Moroccan Dried Fava Bean Dip or Soup – Bessara (Bissara)

Moroccan
Moroccan Dried Fava Bean Dip or Soup – Bessara (Bissara)

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Moroccan Bessara (or bissara) is a delicious and satisfying broad bean puree sauce or soup, popular street food and humble family dish.

Although it is enjoyed throughout the country, it is especially popular in northern Morocco, where it can be served as a stand-alone dish or as a side dish to fish.

How to prepare Bessara

Bessara is prepared by soaking dried and peeled split broad beans overnight, boiling the soaked beans with garlic, olive oil, paprika and cumin, then blending the mixture to the desired consistency.

Broken dried broad beansBroken dried broad beans

To prepare bessara, dried and peeled broad beans are used. Stray pieces of brown skin can be easily removed after soaking. Photo: Christine Benlafquih | Flavor of Morocco

Traditionally soaked split beans are cooked for several hours until they destroy themselves. They are then passed through a sieve or grinder.

However, in modern kitchens we are more likely to use a blender or immersion blender, so the beans only need to be cooked about an hour before they are ready to blend. It’s much easier and quicker and also gives a smoother texture to the broad bean puree.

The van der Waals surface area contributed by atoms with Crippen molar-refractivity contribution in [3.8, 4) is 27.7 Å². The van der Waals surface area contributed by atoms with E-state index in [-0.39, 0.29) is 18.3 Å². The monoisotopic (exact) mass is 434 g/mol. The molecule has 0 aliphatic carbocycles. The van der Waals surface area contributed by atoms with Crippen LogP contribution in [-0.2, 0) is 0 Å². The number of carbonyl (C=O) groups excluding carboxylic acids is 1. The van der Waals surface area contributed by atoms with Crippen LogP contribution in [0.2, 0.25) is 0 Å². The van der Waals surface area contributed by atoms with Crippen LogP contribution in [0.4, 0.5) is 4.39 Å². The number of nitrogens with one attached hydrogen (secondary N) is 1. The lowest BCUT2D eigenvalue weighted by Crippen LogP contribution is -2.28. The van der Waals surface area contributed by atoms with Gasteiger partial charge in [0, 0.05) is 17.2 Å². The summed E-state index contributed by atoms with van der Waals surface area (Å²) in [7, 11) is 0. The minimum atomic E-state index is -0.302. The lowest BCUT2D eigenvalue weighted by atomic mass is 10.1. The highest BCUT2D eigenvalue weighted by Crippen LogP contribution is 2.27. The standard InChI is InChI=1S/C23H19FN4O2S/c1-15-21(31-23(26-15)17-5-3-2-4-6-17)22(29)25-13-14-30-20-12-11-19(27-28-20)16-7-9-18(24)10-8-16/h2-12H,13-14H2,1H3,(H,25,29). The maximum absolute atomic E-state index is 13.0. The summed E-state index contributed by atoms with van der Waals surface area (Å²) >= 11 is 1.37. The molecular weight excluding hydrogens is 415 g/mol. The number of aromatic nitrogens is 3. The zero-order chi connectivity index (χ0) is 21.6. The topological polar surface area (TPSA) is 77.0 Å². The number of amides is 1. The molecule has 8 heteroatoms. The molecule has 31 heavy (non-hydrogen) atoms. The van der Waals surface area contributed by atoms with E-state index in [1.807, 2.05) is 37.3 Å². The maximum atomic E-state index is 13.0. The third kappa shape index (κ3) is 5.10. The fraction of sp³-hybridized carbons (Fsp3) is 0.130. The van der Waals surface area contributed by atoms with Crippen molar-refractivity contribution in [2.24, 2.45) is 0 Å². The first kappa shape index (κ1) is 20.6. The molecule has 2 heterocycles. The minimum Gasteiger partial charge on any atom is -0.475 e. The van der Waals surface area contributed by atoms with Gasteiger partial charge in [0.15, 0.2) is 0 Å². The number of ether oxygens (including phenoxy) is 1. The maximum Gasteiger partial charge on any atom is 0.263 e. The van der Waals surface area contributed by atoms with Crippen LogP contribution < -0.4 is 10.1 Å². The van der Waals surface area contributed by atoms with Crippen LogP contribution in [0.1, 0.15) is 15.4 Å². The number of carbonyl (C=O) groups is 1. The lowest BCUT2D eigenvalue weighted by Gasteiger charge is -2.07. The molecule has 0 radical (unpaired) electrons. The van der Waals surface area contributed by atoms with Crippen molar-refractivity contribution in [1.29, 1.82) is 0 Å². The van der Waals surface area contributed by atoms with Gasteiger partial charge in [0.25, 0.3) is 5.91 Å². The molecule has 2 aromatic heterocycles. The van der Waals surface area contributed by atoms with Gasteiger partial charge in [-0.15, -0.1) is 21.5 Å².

Moroccan bessara sauceMoroccan bessara sauce

Moroccan Bessara is served as a sauce. Photo: Picturepartners | Bigstock.com

If prepared as a thicker puree, bessara is likely to be served as a dip from a communal dish, usually with crusty Moroccan bread on the side.

If more liquid, the bessara is poured into individual bowls like soup. This is how it is enjoyed as street food, and it is also how I serve it at home.

A bowl of Moroccan bessara, a soup made from split dried broad beans.A bowl of Moroccan bessara, a soup made from split dried broad beans.

Bessara as Moroccan street food in Chefchaouen seasoned with olive oil and cumin. Photo: Christine Benlafquih | Flavor of Morocco

The consistency of the puree can also be somewhere in between: thin enough to eat with a spoon, but thick enough to scoop up with bread.

Another version, Bessara split peas, is made similarly, except that the split peas do not require overnight soaking. For this variation, I like to add onions and use stock or stock when cooking the beans.

Condiments for Bessara

Both the bessara fava and the split pea variant are traditionally a bit bland out of the pot, relying on generous toppings of extra virgin olive oil, cumin, cayenne pepper (or harissa) for a punch of flavor.

Be sure to offer them as toppings because they quickly transform Moroccan dried bean puree into memorable and satisfying comfort food.

Since I like most bean dishes on the spicy side, my recipe below uses a little more seasoning than you might find in a typical street food version. Slot the spices up or down to suit your preference, keeping in mind that the seasonings will add a lot of flavor to the table.